not queen, not duke, not prince

Some follow-up to the previous post, on what I would try to do were I Music Director of an orchestra in Utopia:

--in line with more concerts and an economy of abundance would be lower tickets prices

--the atmosphere at concert music concerts is daunting to some people, mostly people new to the experience, and I really don't know what the answer is. I like to dress up to go to concerts and, especially, the opera, but I have absolutely no problem with people who don't

--the applause issue is complicated beyond my poor powers to resolve it. Applauding after a solo in jazz is expected, and the rhythm section can vamp until the applause subsides, but there is no such vamping in concert music. And the shushing of clapping after movement is as distracting as the applause itself might be. Plus, there are many pieces with movements that seem to call for applause at their conclusions, so, as I said, I don't know the answer to that one

--other audience sound, such as talking, and other distraction, texting, etc. Concert music typically has a wider range of volume levels than do other kinds of music, and the "average" volume level of concert music in undoubtedly lower than most others, and if the audience is talking one may miss some music; common courtesy towards one's fellow concert-goers would seem to be in order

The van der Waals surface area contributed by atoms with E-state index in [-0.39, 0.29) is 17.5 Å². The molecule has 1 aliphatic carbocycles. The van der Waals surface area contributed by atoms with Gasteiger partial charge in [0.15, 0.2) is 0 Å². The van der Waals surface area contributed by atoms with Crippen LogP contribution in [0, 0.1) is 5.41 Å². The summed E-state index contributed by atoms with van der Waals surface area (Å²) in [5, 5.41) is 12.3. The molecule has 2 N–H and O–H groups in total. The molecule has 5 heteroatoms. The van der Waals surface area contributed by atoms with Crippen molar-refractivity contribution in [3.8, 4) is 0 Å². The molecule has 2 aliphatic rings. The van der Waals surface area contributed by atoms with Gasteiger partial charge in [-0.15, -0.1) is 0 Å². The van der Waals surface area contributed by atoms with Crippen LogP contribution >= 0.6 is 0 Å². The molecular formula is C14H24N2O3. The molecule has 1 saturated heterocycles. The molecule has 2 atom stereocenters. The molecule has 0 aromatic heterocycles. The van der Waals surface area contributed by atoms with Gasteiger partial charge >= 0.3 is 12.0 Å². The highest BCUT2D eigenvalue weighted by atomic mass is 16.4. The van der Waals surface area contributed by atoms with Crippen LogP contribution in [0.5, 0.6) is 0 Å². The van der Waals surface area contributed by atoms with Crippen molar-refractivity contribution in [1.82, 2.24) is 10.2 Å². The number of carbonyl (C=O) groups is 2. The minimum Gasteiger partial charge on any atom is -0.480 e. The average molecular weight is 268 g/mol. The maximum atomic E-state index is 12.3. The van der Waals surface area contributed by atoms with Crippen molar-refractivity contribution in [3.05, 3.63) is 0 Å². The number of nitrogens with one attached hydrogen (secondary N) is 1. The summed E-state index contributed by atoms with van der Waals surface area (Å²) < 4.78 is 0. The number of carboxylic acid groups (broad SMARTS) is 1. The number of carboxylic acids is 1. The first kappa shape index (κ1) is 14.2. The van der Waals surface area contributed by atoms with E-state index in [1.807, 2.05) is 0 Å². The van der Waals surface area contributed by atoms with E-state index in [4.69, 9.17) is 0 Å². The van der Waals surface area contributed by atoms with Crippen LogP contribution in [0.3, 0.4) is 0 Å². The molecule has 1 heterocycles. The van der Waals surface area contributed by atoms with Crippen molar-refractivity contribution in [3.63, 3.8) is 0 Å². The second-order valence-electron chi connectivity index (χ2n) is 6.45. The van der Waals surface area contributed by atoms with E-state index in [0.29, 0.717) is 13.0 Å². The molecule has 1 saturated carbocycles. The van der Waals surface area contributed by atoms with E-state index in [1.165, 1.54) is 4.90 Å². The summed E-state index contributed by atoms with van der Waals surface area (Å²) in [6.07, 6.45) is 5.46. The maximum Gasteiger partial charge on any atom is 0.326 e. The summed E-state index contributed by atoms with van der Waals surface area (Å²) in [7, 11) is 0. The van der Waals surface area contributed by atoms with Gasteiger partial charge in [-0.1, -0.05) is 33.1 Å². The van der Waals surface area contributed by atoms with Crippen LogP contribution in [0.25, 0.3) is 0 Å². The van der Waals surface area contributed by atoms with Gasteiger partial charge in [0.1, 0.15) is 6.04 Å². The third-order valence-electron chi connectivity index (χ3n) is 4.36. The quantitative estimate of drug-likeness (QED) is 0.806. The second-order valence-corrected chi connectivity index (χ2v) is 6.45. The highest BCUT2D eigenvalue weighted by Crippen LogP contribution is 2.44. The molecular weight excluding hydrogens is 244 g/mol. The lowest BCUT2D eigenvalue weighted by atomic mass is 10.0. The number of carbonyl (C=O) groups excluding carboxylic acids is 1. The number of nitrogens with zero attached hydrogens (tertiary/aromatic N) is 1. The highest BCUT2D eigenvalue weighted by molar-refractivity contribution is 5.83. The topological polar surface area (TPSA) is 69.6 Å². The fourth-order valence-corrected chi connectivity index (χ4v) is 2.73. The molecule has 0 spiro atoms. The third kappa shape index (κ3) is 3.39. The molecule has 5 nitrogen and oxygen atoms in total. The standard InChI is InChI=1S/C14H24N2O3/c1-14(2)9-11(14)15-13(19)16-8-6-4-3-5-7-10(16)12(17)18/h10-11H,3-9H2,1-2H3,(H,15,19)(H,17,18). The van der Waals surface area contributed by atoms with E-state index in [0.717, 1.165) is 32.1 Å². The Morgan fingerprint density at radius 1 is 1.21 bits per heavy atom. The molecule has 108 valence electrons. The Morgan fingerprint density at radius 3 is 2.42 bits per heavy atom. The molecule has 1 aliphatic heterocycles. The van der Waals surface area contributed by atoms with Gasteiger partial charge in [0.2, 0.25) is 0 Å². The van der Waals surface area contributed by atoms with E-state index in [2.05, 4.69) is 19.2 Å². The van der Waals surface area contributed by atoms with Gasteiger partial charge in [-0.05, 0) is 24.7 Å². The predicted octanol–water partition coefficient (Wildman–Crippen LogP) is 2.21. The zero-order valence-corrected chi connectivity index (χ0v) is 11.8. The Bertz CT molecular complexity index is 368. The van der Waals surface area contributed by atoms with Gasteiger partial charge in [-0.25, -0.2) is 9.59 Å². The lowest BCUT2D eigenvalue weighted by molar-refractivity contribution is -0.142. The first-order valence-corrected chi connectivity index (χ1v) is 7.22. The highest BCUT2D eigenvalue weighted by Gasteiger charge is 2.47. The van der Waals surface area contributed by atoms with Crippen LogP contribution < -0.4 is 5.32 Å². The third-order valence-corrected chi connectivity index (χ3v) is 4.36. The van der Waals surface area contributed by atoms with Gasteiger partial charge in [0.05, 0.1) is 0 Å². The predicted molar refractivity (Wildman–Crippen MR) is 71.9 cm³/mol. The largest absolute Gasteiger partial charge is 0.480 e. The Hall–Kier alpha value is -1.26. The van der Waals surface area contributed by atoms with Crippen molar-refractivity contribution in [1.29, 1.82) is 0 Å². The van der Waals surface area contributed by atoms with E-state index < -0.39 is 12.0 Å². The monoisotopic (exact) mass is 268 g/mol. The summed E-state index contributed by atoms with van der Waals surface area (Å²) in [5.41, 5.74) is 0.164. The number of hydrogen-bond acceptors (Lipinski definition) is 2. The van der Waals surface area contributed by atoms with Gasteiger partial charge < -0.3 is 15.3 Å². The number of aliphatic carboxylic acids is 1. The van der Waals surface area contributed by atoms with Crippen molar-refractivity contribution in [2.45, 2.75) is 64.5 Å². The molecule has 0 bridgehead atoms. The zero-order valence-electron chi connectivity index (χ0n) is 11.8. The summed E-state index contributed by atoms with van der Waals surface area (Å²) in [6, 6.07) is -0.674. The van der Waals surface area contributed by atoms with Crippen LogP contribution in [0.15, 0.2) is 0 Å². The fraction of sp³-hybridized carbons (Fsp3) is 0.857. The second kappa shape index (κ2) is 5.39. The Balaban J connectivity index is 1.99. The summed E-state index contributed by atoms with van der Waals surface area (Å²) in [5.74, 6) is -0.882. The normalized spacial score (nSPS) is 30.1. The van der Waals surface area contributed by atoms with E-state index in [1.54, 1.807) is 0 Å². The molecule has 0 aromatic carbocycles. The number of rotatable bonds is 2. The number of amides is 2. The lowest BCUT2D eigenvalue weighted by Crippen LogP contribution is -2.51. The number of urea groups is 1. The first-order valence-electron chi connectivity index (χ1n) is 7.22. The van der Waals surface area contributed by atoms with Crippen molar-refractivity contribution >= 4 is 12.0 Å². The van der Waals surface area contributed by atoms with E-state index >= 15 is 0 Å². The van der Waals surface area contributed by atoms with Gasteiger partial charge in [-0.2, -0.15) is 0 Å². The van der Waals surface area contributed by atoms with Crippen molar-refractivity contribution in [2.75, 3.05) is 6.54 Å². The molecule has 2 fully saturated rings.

--the balance between being welcoming to new and inexperienced audiences and respecting the ability of others to experience the music in a focused way is not an easy thing to achieve

--theme concerts are, or can be, a very good thing. They can also be achingly precious, so tread lightly

--composer birthday concerts are too easy and too common, unless it's mine, and you take me out to dinner afterwards


if i were king of the forest!

Keith Chaffee, proprietor of the fine LA culture (non-pop and pop) blog In Which Our Hero, has asked, in another forum, what you would do if you were Music Director of the Utopia Symphony. Here's my answer:

--shorter concerts and more concerts (the concert music world operates economies of scarcity when they should operate economies of abundance)
--no big name soloists unless they play unusual (and by that I almost always mean "new") repertoire
--frequent premieres; even more frequent second performances
--local composers, especially if they are unaffiliated
--talk about the music from the stage, with examples
--as a general rule, talk about unusual pieces as if they are familiar (I can almost guarantee that they all have effects that everyone has heard before) and the familiar repertoire as if it were fucked up (because it is)
--I would have the occasional concert or semi-staged version of certain operas; it can make you hear them differently, which is always good (NOTE: Keith had said he would not have these, as the are being produced by the Utopia Opera Company)
--give the strings a rest every now and then; the wind/percussion repertoire is rich and expanding
--I'm not sure what you (NOTE: a different poster had called for such explorations) mean by exploring the boundaries between concert and folk music, so I won't comment
--no film music unless the film is being projected behind the orchestra
--no fucking pops; I mean it

EDIT: The indispensable Lisa Hirsch programs the Utopia Opera Company here.